Tuesday, July 23, 2013

The Beautiful Panic of Death


"Depend upon it, sir, when a man knows he is to be hanged in a fortnight, it concentrates his mind wonderfully." Boswell: Life 1777.

One winter night a few years back, my wife and I were driving through Texas, heading home after visiting family in Tennessee. It was getting late and the roads were slick, covered in sporadic patches of “black ice.” I was the only one awake. In the back, I could hear the kids snoring softly in their car seats. My wife had also given up the ghost, her head now resting in her seat belt like a hammock. The roads were dangerous but I was being very careful. I had both hands on the wheel, a straight back, and every nerve in my body poised for the unexpected. Despite all of this, I ran into a patch of ice and immediately lost control of the car. The steering wheel was suddenly a pointless device in my hands. The car had become a wild thing, moving on its own accord. We did a one-eighty on the highway and, much to my horror, ended up facing traffic. But, amazingly, there wasn’t any traffic. Sure, I could see the lights of a semi-truck headed our way but it was still very far off. I had plenty of time to turn the car around and start us back in the right direction. My wife woke up immediately, scared to death. Later she told me that the first thought that ran through her head was, “oh crap, this is really going to hurt!” Gladly nothing and nobody was hurt. The kids never even woke up. As we set out again I could still hear them breathing softly in the back of the car. My wife and I talked for a while, wide-eyed and relieved, but soon she went back to sleep, and I was driving again in the quiet like nothing had ever happened. But something nearly happened. Our lives could have been changed forever but instead I took a small sip of Mountain Dew and turned on the radio.

The next few days back in Texas were odd for me… In the past I had seen people unexpectedly die or heard news about such things and noticed that the days that followed were always a flurry of unexpected busyness. Funeral arrangements would have to be made, relatives would come flying in from all parts of the country, there would be hospital sleepovers and casseroles, flowers and suit jackets. And the funeral would come very quickly too—usually two days after the actual incident. Two days earlier you would have never imagined yourself in this place. You had different plans, a different life. But two days after our “almost” incident, my family and I were all together in our little apartment, eating Taco Bell for supper. I couldn’t help but be haunted by all this. I couldn’t help but think about what this day could have been if that semi-truck had been any further down the interstate. Today would have been funeral day. It would have been a day for me to re-imagine my life under new and horrible circumstances. Whenever you dodge a bullet like this the potentials of everything that could happen cripple you emotionally. Everything suddenly becomes precious-- the kids, my wife. Even the burrito I was eating was precious. It’s good to eat. It’s good just to live and be normal… Anyway, it took several days for me to calm down and settle back into what was customary and quiet about my life—everyone happy and healthy.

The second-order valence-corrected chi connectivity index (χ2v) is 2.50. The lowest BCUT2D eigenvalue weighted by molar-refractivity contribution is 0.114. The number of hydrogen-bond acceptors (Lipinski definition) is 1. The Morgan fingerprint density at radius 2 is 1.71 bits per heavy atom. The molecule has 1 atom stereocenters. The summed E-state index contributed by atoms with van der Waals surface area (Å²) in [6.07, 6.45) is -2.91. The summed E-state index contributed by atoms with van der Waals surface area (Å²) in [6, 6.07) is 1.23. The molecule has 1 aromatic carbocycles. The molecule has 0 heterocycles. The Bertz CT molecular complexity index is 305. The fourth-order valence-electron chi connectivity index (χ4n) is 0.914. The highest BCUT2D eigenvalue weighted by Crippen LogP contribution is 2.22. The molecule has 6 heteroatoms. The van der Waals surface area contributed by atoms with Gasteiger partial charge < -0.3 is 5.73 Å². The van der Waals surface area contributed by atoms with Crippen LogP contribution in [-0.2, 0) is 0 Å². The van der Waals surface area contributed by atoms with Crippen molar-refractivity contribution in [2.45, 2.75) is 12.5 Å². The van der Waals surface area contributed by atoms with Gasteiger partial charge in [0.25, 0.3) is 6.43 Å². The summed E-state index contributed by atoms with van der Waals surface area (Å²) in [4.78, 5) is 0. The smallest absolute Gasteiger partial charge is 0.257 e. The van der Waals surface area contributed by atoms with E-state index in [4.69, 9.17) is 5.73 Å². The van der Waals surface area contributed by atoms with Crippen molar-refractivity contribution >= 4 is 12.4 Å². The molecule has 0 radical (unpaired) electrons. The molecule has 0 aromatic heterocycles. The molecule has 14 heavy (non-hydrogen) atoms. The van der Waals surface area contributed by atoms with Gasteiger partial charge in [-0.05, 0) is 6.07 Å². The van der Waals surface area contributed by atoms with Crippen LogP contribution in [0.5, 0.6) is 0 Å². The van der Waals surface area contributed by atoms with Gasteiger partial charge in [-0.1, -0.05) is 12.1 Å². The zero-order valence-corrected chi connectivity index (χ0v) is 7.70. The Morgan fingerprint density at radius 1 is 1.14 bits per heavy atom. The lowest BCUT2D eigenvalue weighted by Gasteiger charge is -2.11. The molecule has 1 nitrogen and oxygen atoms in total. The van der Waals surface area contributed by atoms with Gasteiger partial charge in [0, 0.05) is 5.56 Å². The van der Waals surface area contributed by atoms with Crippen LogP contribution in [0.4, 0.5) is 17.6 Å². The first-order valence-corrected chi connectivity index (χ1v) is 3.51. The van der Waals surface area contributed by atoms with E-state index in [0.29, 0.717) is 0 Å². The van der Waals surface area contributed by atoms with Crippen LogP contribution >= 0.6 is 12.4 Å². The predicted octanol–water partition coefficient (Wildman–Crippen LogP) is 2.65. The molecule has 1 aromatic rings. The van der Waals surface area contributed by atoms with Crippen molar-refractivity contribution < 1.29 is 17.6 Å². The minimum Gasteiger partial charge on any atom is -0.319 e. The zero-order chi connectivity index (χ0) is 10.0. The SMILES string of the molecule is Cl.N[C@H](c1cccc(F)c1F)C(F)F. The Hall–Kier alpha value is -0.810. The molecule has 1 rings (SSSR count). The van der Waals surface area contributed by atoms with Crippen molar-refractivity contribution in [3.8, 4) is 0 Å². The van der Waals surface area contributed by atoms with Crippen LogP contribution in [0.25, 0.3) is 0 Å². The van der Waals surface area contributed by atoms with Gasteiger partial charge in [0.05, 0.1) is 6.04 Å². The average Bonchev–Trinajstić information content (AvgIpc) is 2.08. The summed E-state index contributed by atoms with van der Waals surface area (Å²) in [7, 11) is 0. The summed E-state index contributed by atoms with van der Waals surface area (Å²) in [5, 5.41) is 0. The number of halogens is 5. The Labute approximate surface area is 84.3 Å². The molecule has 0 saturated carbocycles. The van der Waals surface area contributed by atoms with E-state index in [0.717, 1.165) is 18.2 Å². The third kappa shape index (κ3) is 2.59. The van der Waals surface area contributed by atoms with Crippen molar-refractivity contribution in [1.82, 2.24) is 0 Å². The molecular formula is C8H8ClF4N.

I don’t know if it’s normal for a person to mourn over the loss of a feeling, but I’ve sure done it. In the weeks that followed our near mishap on the highway I found myself mourning over the loss of that feeling, that panicked intensity of nearly losing my family and maybe even my own life. There was something beautiful about the “awakeness” of that feeling. Everything was in the sharpest focus. Somehow I knew what was important and my heart was bent towards it like never before. And I knew what was unimportant. I was able to laugh and even sneer at typical everyday bogeys like unemployment, being bored, being sick, or even being aimless in my life or career. Those horrors were emasculated in the clear light of that beautiful panic of death. All I wanted to do was huddle up with my wife and kids. To hell with the world. To hell with my career. To hell with everything that wasn’t ultimately important.

But soon enough I found myself over my head again in the tepid concerns of the immediate. I had a deadline at work. My boss manufactured a scenario that sounded very serious. We have to make the deadline. People are depending on us. By the way, I was an animator on a cartoon show. I had shots that needed to be turned in. It was time to get to work. And little by little, I was dragged back into it—back into the lukewarm pressures of the world and the manufactured panic that postures to be more than what it really is. I got to the office super early the next morning. I suppose I put in a good twelve hour day before finally knocking off and coming home very late that night. The kids had already eaten and were in their pajamas. I was too tired to read to them, so I sat on the couch and watched my wife read. They went to bed. We went to bed. There was a cop show on TV. There was a commercial for high speed internet, the news and then a weary dissolve into sleep...

Welcome back to the world.


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